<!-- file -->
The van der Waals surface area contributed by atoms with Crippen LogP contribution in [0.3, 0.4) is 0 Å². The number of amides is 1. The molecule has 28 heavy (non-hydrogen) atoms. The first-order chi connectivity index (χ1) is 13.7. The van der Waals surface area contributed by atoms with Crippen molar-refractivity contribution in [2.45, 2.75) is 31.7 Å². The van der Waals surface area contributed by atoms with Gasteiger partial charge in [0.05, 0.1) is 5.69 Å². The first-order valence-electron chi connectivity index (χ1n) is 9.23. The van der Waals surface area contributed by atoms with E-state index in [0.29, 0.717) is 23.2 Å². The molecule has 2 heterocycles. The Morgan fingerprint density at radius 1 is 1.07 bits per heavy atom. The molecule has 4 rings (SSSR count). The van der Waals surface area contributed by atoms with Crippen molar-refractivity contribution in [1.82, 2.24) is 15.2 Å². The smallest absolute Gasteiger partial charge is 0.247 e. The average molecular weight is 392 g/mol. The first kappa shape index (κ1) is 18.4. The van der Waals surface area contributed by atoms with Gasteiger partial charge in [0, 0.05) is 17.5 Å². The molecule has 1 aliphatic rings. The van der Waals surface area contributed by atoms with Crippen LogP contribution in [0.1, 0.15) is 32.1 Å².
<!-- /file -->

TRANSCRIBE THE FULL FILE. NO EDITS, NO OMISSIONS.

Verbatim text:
The van der Waals surface area contributed by atoms with Crippen LogP contribution in [0.3, 0.4) is 0 Å². The number of amides is 1. The molecule has 28 heavy (non-hydrogen) atoms. The first-order chi connectivity index (χ1) is 13.7. The van der Waals surface area contributed by atoms with Crippen molar-refractivity contribution in [2.45, 2.75) is 31.7 Å². The van der Waals surface area contributed by atoms with Gasteiger partial charge in [0.05, 0.1) is 5.69 Å². The first-order valence-electron chi connectivity index (χ1n) is 9.23. The van der Waals surface area contributed by atoms with E-state index in [0.29, 0.717) is 23.2 Å². The molecule has 2 heterocycles. The Morgan fingerprint density at radius 1 is 1.07 bits per heavy atom. The molecule has 4 rings (SSSR count). The van der Waals surface area contributed by atoms with Crippen molar-refractivity contribution in [1.82, 2.24) is 15.2 Å². The smallest absolute Gasteiger partial charge is 0.247 e. The average molecular weight is 392 g/mol. The first kappa shape index (κ1) is 18.4. The van der Waals surface area contributed by atoms with Gasteiger partial charge in [0, 0.05) is 17.5 Å². The molecule has 1 aliphatic rings. The van der Waals surface area contributed by atoms with Crippen LogP contribution in [0.1, 0.15) is 32.1 Å².